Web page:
WASHINGTON – President Barack Obama's choice to lead the Transportation Security Administration withdrew his name Wednesday, a setback for an administration still trying to explain how a man could attempt to blow up a commercial airliner on Christmas Day.
Erroll Southers said he was pulling out because his nomination had become a lightning rod for those with a political agenda. Obama had tapped Southers, a top official with the Los Angeles Airport Police Department, to lead the TSA in September but his confirmation has been blocked by Republican Sen. Jim DeMint, who says he was worried that Southers would allow TSA employees to have collective bargaining rights.
In an interview with The Associated Press, Southers said the confirmation process made him question his willingness to participate in public service.
"I am not a politician. I'm a counterterrorism expert," Southers said Wednesday. "They took an apolitical person and politicized my career."
Southers said he couldn't give DeMint a definitive answer on the collective bargaining issue because it wasn't a yes or no question, and required access to information he wouldn't have had until he was confirmed.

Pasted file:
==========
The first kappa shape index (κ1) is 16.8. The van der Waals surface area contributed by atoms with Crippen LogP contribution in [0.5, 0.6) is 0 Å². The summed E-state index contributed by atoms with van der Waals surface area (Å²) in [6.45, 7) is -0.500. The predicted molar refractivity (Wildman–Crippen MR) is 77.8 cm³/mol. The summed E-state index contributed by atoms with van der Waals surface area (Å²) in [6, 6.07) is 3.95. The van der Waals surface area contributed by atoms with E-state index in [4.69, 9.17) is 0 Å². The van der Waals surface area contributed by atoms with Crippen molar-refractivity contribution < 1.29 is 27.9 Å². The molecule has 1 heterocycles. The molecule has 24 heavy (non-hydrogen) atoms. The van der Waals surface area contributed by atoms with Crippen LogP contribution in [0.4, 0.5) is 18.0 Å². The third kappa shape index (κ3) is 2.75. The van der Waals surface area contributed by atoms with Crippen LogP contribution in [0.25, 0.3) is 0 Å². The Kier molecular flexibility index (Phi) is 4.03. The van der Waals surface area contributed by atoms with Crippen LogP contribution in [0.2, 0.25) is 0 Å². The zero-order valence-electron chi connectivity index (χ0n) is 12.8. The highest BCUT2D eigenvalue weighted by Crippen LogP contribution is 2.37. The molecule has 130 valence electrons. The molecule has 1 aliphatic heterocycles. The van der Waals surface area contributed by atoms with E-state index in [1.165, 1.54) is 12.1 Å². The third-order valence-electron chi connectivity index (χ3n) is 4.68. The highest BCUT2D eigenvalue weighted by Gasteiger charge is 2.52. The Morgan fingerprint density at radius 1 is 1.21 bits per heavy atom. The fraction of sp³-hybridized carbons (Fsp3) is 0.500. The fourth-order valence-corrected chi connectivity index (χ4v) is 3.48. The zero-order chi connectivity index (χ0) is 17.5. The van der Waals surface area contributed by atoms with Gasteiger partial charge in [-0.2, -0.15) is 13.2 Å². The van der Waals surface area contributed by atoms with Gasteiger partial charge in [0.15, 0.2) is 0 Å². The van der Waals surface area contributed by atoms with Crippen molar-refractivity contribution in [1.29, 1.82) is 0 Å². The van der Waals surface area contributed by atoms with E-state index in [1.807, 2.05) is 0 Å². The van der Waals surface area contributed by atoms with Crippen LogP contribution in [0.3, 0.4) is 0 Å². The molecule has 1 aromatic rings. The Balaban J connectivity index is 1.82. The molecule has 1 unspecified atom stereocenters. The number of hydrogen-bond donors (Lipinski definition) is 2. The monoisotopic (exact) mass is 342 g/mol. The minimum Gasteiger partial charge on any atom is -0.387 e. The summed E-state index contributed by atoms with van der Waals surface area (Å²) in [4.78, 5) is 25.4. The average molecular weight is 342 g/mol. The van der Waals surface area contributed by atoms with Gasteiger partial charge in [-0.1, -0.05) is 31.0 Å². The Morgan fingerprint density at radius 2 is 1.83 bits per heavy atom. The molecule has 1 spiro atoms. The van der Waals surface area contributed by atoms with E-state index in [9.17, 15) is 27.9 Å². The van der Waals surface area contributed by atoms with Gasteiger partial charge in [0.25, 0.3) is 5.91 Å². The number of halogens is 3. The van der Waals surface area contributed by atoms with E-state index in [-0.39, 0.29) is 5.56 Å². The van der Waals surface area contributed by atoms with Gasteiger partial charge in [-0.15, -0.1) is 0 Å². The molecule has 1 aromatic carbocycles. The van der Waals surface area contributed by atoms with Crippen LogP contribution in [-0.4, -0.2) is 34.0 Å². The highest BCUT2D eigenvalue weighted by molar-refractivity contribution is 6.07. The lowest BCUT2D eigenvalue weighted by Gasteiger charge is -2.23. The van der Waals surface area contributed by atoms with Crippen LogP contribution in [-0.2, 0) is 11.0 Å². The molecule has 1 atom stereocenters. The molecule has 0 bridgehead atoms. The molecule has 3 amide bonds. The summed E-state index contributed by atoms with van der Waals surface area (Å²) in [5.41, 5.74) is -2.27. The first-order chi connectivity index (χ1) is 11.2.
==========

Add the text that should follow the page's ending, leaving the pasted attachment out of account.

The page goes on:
DeMint said in a statement that answering simple, direct questions about security and integrity appeared to have been too much for Southers. He said he hoped Obama would select a new nominee quickly.
Questions have also been raised about a reprimand that Southers received for running background checks on his then-estranged wife's boyfriend two decades ago. Southers, a former FBI agent, wrote a letter to lawmakers earlier this month acknowledging that he had given inconsistent answers to Congress on that issue.
In an October affidavit for the Senate Homeland Security committee, Southers initially said he asked a San Diego police employee to run a background check on his then-estranged wife's boyfriend and was censured by his FBI superiors 20 years ago for what he said was an isolated instance.
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